When I was about nine or ten my family moved from Melbourne to Sydney, My father drove the family up, having entrusted our goods and chattles to the movers whilst we took along with us a few suitcases, the family cat, and towing behind us his small fibreglass yacht. The cat was none too pleased at the idea of spending two days or so cooped up in the car, and to the amusement of myself and my parents expressed his disdain by pissing on my brother late on the first day. Due to the fear of the cat taking a suicidal leap to freedom through an open window we were forced to drive with them all open no more than a couple of centimetres If I recall correctly my father’s car did not have AC fitted, and so we were unable to air the smell as much as we would have liked and so our amusement soon turned into disgust as the smell of the cat’s urine slowly became rather thick in the car. I also remember that this trip was one of the first times I witnessed my parents deliberately lie, in telling the motel manager during checkin that “No, we don’t have any pets with us” all the while shooting us “Not a word” looks. The cat made it all the way to the new house, and after one or two stoushes with the existing feline residents over territorial disputes eventually settled in to his new digs. Prince was a fine pet, and proved to be a most adaptable feline in as far as he moved two more times with me, from that home in Engadine, to my rented house in Bundeena and then to a terrace house I’d bought in Enmore. At the ripe old age of seventeen he shuffled off his mortal coil and was buried under the jacaranda in the back yard of that Enmore terrace, where he eventually contributed to the following year’s purple flower bloom and the seed pods of the jacaranda tree. Thus life’s circle turns and what was ageing and passed it’s first purpose became something new.
My father’s yacht was of a simple, open design. A single sailed craft of a type called a Tasman Tiger, about 5 metres in length, and almost identical in design to the more commonly known Laser model which are still sailed today all around the world.
A small rudder clipped on to the back, operated with a wooden handle. The keel was a simple fibreglass centreboard that was pushed through a slot in the hull – the entire boat being a sealed, air-pocketed design the buoyancy of which allowed for such a ‘hole in the floor’ design. When I was about 21 or so, and living in that rented house in Bundeena my parents moved themselves to live in Thailand and so the boat was dumped with me to sell or to use, not having been disposed of by them prior to their move. It only ever got one use under my stewardship, and around the time I eventually moved to Enmore it was stolen from in front of the Bundeena property, leaving me with only the rudder and the centreboard in my possession as they had been stored separately.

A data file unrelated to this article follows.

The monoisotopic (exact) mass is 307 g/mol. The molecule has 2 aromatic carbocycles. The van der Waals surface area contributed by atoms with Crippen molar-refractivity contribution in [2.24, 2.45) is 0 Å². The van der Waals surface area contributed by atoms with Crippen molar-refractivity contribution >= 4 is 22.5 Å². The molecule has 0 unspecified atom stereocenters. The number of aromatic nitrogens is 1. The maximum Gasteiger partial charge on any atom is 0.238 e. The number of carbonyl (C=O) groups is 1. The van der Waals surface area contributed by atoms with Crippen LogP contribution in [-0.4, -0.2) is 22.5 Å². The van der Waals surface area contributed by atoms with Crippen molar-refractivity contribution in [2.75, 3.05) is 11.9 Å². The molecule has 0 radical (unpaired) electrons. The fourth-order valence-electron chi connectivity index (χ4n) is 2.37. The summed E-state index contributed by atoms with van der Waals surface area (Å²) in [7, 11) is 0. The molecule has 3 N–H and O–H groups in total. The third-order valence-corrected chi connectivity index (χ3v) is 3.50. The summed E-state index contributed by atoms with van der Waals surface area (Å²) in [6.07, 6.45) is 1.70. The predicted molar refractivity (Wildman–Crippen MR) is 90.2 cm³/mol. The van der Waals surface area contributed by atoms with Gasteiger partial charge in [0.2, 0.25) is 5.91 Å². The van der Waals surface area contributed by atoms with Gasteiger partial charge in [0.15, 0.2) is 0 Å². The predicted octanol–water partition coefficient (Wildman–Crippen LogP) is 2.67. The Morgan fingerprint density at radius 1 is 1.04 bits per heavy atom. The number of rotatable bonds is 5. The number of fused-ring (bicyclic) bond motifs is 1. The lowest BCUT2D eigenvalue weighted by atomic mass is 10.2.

For some reason or another those two items have remained in my possession to this day, with the vague idea that they were “somehow useful objects’. I confess to a mild degree of hoarding syndrome, squirrelling away lengths of metal and odd objects that I think might someday be usefully re-purposed. In my defence, I keep my collecting under reasonable control and the objects I’ve stored have indeed proven their usefulness on many occasions. For a long time however the possible use of those sole remaining items from that long gone yellow yacht proved elusive. Propped up out of the way near the winter woodpile they would catch my eye every time I retrieved the wheel barrow or a fireplace worth of logs to stimulate my mind anew with the pondering of how I might use them. I eventually settled on the idea that they somehow reminded me of wings, initially those of a man-made craft. I contemplated using them in a sculpture of a Reaper drone for the local annual art show, as part of a statement on the drone assassination program initiated by the 43rd US president, and continued and expanded by the 44th. Somehow though, that particular idea never got off the ground, and the “wings” remained just lengths of old fibreglass gathering dust at the back of the shed.
Ideas though never tend to entirely dissipate, even if the execution of them has hit an impasse. The idea of wings turned out to be a seed of creativity just looking for the right tree, which came in the form of a long, solid pole in my small collection of “long solid poles that might someday be useful for something” (see, it’s not just bits of random fibreglass that I have in my little collection of things). As tends to be the way of these things one day it all just came together in my mind. After near on twenty three years of carting around two lumps of old yacht, in two days of noise, woodchips and shavings involving chainsaw, planer, drill, hammer, angle grinder and spanner, and helped along with a slice off an old motorised hoe casing (beak), three glass telegraph line insulators from the Australian outback (crest), and an old farm fence post (eyes) those two wings found flight.
Oh! I have slipped the surly bonds of earth,
And danced the skies on laughter-silvered wings;
Sunward I’ve climbed, and joined the tumbling mirth
Of sun-split clouds, and done a hundred things
You have not dreamed of –Wheeled and soared and swung
High in the sunlit silence. Hov’ring there
I’ve chased the shouting wind along, and flung
My eager craft through footless halls of air…
Up, up the long, delirious, burning blue
I’ve topped the wind-swept heights with easy grace
Where never lark or even eagle flew —
And, while with silent lifting mind I’ve trod
The high untrespassed sanctity of space,
Put out my hand, and touched the face of God.
Thus life’s circle turns and what was ageing and passed it’s first purpose became something new.